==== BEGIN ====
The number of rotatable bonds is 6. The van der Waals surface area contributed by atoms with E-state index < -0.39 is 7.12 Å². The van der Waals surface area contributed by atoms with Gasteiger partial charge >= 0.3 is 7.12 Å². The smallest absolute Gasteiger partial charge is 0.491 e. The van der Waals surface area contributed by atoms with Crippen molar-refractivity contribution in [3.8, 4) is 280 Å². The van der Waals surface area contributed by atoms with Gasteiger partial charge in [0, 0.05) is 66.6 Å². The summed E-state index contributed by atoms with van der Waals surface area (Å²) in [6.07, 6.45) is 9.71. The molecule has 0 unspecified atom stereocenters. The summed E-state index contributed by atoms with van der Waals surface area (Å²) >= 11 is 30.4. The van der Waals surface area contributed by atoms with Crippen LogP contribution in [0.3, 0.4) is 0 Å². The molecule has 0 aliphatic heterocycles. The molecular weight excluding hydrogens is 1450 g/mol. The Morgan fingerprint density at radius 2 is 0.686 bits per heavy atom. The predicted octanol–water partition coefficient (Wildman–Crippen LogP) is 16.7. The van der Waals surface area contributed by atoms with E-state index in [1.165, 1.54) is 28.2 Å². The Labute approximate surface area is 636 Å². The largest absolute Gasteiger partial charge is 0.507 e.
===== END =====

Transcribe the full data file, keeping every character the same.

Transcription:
The number of rotatable bonds is 6. The van der Waals surface area contributed by atoms with E-state index < -0.39 is 7.12 Å². The van der Waals surface area contributed by atoms with Gasteiger partial charge >= 0.3 is 7.12 Å². The smallest absolute Gasteiger partial charge is 0.491 e. The van der Waals surface area contributed by atoms with Crippen molar-refractivity contribution in [3.8, 4) is 280 Å². The van der Waals surface area contributed by atoms with Gasteiger partial charge in [0, 0.05) is 66.6 Å². The summed E-state index contributed by atoms with van der Waals surface area (Å²) in [6.07, 6.45) is 9.71. The molecule has 0 unspecified atom stereocenters. The summed E-state index contributed by atoms with van der Waals surface area (Å²) >= 11 is 30.4. The van der Waals surface area contributed by atoms with Crippen LogP contribution in [0.3, 0.4) is 0 Å². The molecule has 0 aliphatic heterocycles. The molecular weight excluding hydrogens is 1450 g/mol. The Morgan fingerprint density at radius 2 is 0.686 bits per heavy atom. The predicted octanol–water partition coefficient (Wildman–Crippen LogP) is 16.7. The van der Waals surface area contributed by atoms with E-state index in [1.165, 1.54) is 28.2 Å². The Labute approximate surface area is 636 Å². The largest absolute Gasteiger partial charge is 0.507 e.